I am not really the right person to review John Updike. In the introduction to his 1975 collection of essays, Picked-Up Pieces, he set out some rules for reviewing, one of which is the exhortation that you should never "accept for review a book you are predisposed to dislike, or committed by friendship to like". Hmm. I suppose you could say that believing, as I do, that Updike was the greatest writer in English of the past century – greater than Joyce, Greene, Nabokov and most decidedly Bellow – does not make him a friend, and so therefore it's OK. Trouble is, even though we never met, I do sort of think of him as a friend. When he died, real friends phoned me up to check I was all right.
Strangely, this doesn't always work in JU's favour. Having set the bar so high, disappointment must follow. Reviewing his last novel, The Widows of Eastwick, elsewhere, it's not just that I didn't think it was very good; it's that I found reading it profoundly depressing, and reviewing it cruel. It felt cruel to Updike, whom I knew was still writing by then only to stave off thoughts of death, even if it meant tarnishing his golden reputation.
Well, it's not so cruel now, I guess. His death – doesn't it? – frees up opinion. There's been a review of this book by Martin Amis, a bad review, in which Amis, also a fan, but perhaps not so big a fan, writes that he would not have written it had Updike still been alive. Yet reading his review still made me upset: speaking ill of the dead and all that.
And interestingly enough, Amis was speaking oddly ill. He talks at great length about the fall-off in Updike's prose in this book – and undoubtedly, Updike is not the great sentence-creator he was – using, as the primary example, this sentence from the story, "Kinderszenen": "The grapes make a mess on the bricks when they fall; nobody ever thinks to pick them up when they fall."
Amis's point is that this, "the most indolent period ever committed to paper by a major pen" in its clumsy repetition of "fall", is an indicator of the complete collapse of Updike's sonic capability. But he fails to mention that the story is seen from the point of view of a child. Kinderszenen: scenes from childhood. So I think the repetition is deliberate, as the sentence, although not intended as pure ventriloquism, invokes a child's thoughts. And while we're at it: "period"?
However, I agree with Amis that there are issues to trouble the Updike lover in this collection. Take the story "Delicate Wives". It's a classic Updikean idea: a man having an affair learns that his lover has been stung by a bee and rushed to hospital by her husband; thus the man feels jealous because he has missed this opportunity for saving her life. At the end of the story, much older now, he feels a lump in a woman's breast, and the narrator says: "This was the bee-sting, the intimacy he had coveted, legitimately his at last..." However, this woman is not his lover, but his wife, who has had little weight in the story. Am I missing something? Would this end-moment not have had more pathos and resonance if it followed, say, a chance reunion with the mistress? I could be wrong – maybe it's a very clever subversion of structural expectation – but I can't get rid of a niggly sense that maybe Updike just... kind of... forgot who was who.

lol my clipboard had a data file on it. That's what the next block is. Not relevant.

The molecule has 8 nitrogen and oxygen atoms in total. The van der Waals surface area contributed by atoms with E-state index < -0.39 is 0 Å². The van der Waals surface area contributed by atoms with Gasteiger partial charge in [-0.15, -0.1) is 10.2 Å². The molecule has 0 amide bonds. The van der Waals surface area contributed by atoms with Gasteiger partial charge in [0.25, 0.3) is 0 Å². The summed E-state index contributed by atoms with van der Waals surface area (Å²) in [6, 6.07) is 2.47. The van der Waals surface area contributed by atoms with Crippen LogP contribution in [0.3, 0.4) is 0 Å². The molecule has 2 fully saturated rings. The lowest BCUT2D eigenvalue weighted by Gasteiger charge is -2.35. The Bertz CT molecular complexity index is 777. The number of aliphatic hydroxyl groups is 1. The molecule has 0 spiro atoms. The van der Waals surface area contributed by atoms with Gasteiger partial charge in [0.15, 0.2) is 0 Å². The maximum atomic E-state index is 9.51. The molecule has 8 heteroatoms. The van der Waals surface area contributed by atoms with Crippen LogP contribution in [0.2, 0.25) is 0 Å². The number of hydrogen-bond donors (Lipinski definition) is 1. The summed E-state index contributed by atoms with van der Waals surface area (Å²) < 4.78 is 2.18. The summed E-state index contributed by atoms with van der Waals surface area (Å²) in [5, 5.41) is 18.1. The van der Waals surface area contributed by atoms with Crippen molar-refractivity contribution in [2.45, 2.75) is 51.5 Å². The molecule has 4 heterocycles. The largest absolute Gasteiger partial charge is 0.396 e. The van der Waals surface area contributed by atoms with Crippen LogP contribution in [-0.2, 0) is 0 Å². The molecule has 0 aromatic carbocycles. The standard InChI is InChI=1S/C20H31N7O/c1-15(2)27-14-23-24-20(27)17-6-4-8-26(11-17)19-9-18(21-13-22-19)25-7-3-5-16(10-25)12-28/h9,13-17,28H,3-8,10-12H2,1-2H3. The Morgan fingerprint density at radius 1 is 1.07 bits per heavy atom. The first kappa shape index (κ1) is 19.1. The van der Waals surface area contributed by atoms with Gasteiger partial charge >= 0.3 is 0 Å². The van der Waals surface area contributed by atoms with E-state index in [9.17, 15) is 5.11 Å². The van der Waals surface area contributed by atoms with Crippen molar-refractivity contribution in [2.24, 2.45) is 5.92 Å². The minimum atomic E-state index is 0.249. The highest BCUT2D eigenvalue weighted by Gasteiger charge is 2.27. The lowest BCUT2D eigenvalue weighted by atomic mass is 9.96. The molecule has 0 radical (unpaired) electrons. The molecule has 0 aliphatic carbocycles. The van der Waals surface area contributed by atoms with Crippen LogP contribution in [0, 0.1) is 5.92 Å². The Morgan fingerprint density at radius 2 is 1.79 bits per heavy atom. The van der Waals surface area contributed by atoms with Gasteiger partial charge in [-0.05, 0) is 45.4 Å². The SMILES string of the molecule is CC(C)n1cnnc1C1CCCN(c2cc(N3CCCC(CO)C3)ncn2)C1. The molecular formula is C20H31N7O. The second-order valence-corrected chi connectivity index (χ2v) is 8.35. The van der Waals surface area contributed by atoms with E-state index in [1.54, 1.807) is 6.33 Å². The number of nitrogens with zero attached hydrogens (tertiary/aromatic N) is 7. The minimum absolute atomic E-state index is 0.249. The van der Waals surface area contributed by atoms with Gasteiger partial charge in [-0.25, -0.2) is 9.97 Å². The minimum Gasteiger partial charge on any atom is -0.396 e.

The truth is probably that, as Updike aged, his ability to sustain longer narratives diminished, which means that as the novels went down, some hope could be held out for the short stories. A fair few of these crush that hope. A handful concern foreign travel on package tours, as do the opening 100 pages of The Widows of Eastwick, and it is hard not to feel that this is how Updike and his wife spent much of their latter years; all well and good, but there is, I'm afraid, an element of Diary of a Saga Cruise about the end product. "Varieties of Religious Experience", which forms the centerpiece here, written as a series of different points of view on the day of 9/11, feels something of a dutiful response to the Twin Towers attack (it was written in 2002), Updike self-consciously donning the red, white and blue mantle of Great American Voice.
Yet there are four stories in this collection, two near the start and two near the end, which approach Updike's best work. "Free" and "The Walk with Elizanne" hark back to his great studies of the sexual self, but seen here, of course, through the prism of time and loss; and "My Father's Tears" and "The Full Glass" are redolent more of the later years, solid fronts against despair, Updike finding in tiny details reasons to go on living.
Updike's greatest late work may turn out to be Endpoint, his collection of poetry written around the discovery of his terminal cancer, the shortness of its stanzas perhaps suited to the gradual narrowing of stamina that came with time. Overall, though, this collection does what I think Updike wanted it to do: use the imminence of death to provoke the memory of life. In "The Walk with Elizanne", the narrator meets, at a 50-year (and a last) school reunion, a woman who claims they shared a first kiss. Unable at first to remember, he pieces it together, foggily, and the story ends with the walk that leads to that kiss retold anew. But just before that retelling, there is this, which is the point at which My Father's Tears began to prompt some of my own: "'Elizanne,' he wanted to ask her, 'what does it mean, this enormity of our having been children, and now being old, living next door to death?'"
Some of the stories here, and the work of John Updike in general, come as close as we may ever come to answering that question.
David Baddiel's new novel, 'The Death of Eli Gold', is published next year by Fourth Estate